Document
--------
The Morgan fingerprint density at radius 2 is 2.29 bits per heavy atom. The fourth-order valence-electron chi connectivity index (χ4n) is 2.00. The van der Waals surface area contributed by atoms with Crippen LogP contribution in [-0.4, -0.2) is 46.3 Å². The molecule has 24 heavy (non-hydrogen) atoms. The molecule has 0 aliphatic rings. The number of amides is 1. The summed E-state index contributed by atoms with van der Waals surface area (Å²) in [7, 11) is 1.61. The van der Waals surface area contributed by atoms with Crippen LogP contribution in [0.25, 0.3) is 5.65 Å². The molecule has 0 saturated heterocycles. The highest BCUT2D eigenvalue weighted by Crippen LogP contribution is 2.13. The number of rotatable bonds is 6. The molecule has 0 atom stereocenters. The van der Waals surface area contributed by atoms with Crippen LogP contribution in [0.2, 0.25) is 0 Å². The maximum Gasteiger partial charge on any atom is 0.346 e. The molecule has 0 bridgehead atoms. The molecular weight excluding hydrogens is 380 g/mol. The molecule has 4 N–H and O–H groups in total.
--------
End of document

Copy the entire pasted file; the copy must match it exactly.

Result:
The Morgan fingerprint density at radius 2 is 2.29 bits per heavy atom. The fourth-order valence-electron chi connectivity index (χ4n) is 2.00. The van der Waals surface area contributed by atoms with Crippen LogP contribution in [-0.4, -0.2) is 46.3 Å². The molecule has 24 heavy (non-hydrogen) atoms. The molecule has 0 aliphatic rings. The number of amides is 1. The summed E-state index contributed by atoms with van der Waals surface area (Å²) in [7, 11) is 1.61. The van der Waals surface area contributed by atoms with Crippen LogP contribution in [0.25, 0.3) is 5.65 Å². The molecule has 0 saturated heterocycles. The highest BCUT2D eigenvalue weighted by Crippen LogP contribution is 2.13. The number of rotatable bonds is 6. The molecule has 0 atom stereocenters. The van der Waals surface area contributed by atoms with Crippen LogP contribution in [0.2, 0.25) is 0 Å². The maximum Gasteiger partial charge on any atom is 0.346 e. The molecule has 0 bridgehead atoms. The molecular weight excluding hydrogens is 380 g/mol. The molecule has 4 N–H and O–H groups in total.